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March/April 2019

Predictability and periodicity

A century and a half ago, a set of symbols, carefully arranged in rows and columns, was published. The 'collection’ was incomplete and the gaps hinted at undiscovered relatives.

The periodic table of the chemical elements has become perhaps the most recognisable symbol of chemistry. Printed on various merchandise hoarded by chemists and enthusiasts, the periodic table proclaims passion for chemistry or the sciences as a defining character trait or, depending on who you ask, as membership of the nebulous ‘nerd club’. As pop culture has turned to embrace science and other aspects of this club, the symbolism of the periodic table is no longer limited to the sciences, elevated instead into a general sign of shared interests. Google images is awash with collections of boxes arranged in a vaguely familiar shape, claiming to be the periodic table of dragons, meat, musical instruments, wrestling, magic, dumbbells, epic reads, swearing, cryptocurrencies, alcoholic drinks, languages and more.

Most of these ‘periodic tables’ misunderstand or misrepresent the nature of the original. Presenting the periodic table as an inventory, most of the imitations boil down to a collection of all the things someone could think of that belong to a certain category, presented in boxes. The periodic table of chemical elements is, however, part of a much bigger and more complex picture.

It’s true that the periodic table does act as a list of every known element. Even this simple fact contains some useful knowledge, because the need to list or tabulate the elements follows from an understanding that they are somehow fundamentally distinct. The question of how they can be distinguished opens the gates to discussions of chemical and physical properties, and their relations to various configurations of subatomic particles. The atomic number, atomic mass and isotopes are fundamental concepts to explore when determining elemental identity, while the more adventurous guides to the periodic table may also wish to discuss the role of radioactive decay in transforming one element into another.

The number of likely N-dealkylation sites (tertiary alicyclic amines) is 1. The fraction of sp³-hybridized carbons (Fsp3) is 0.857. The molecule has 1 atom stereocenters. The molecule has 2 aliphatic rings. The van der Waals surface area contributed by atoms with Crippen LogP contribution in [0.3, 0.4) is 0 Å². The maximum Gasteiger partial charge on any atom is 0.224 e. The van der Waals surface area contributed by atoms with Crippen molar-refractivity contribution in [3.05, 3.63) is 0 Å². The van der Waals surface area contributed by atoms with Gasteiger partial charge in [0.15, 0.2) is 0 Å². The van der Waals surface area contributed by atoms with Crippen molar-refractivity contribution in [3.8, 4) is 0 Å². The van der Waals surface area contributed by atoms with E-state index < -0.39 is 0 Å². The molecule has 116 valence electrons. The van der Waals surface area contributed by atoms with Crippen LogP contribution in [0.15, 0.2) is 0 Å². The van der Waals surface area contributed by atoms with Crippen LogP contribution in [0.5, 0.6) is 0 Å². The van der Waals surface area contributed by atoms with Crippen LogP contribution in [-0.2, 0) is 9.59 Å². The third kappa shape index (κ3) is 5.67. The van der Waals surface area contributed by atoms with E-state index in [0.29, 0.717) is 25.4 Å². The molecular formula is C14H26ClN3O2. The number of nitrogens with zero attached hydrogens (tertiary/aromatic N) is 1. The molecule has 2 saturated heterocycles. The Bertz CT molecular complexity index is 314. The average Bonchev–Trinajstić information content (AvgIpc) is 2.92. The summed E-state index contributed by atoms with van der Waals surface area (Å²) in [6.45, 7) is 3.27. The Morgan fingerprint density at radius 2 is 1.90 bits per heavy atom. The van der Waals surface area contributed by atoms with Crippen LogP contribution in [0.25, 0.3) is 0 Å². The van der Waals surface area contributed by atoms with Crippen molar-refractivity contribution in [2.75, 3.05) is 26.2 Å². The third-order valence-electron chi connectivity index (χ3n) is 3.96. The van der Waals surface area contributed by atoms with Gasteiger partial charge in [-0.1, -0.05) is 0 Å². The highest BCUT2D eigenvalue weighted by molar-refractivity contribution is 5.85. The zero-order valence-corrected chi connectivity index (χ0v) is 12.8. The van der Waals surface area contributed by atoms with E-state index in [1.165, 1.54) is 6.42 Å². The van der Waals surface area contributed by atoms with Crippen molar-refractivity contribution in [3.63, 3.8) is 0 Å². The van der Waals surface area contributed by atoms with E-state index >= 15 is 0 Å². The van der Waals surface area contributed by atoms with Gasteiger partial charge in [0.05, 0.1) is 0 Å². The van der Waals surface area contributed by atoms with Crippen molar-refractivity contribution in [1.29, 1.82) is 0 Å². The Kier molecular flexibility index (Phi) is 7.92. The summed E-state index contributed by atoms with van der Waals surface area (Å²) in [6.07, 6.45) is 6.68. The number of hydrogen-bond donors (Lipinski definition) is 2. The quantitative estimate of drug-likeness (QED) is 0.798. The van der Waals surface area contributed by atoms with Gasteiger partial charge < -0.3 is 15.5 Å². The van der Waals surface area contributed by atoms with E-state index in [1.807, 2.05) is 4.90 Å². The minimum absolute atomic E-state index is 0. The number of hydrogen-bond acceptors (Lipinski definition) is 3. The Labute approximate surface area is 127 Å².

The shift to the next layer is subtle – from ‘How are the elements different from each other?’ to ‘How do the elements relate to one another?’ However, it’s a significant distinction: this is where we begin to lose the creators of the periodic tables of magic, meat and more. It is not because Dmitri Mendeleev arranged all the known elements in an aesthetically pleasing manner that he is remembered 150 years later.

That comprehensive list of the elements described earlier is only fit to be called a ‘table of the chemical elements’. The periodic system, for which the periodic table is named, looks beyond the distinctions between individual elements and considers them instead as a continuous whole. Looking at elements 1–118, this does not appear so difficult, but to account for continuity by ascending atomic number, a list would be sufficient. What is the function of the table? The periodic system, as reflected in the structure of the periodic table, reveals elemental relationships: groups (columns) of elements that perform similar chemistry thanks to their valency, and trends within periods (rows) of elements in electronegativity, ionisation energy, atomic radius and more. The realisation that elements belong precisely at their given location on the periodic table because of their relationships to the elements around them is what unlocks an understanding of the periodic table as an indispensable tool. Because of this property of the periodic table, much can be inferred about the chemistry of an element just by its position on the table – patently untrue of almost all of its imitations.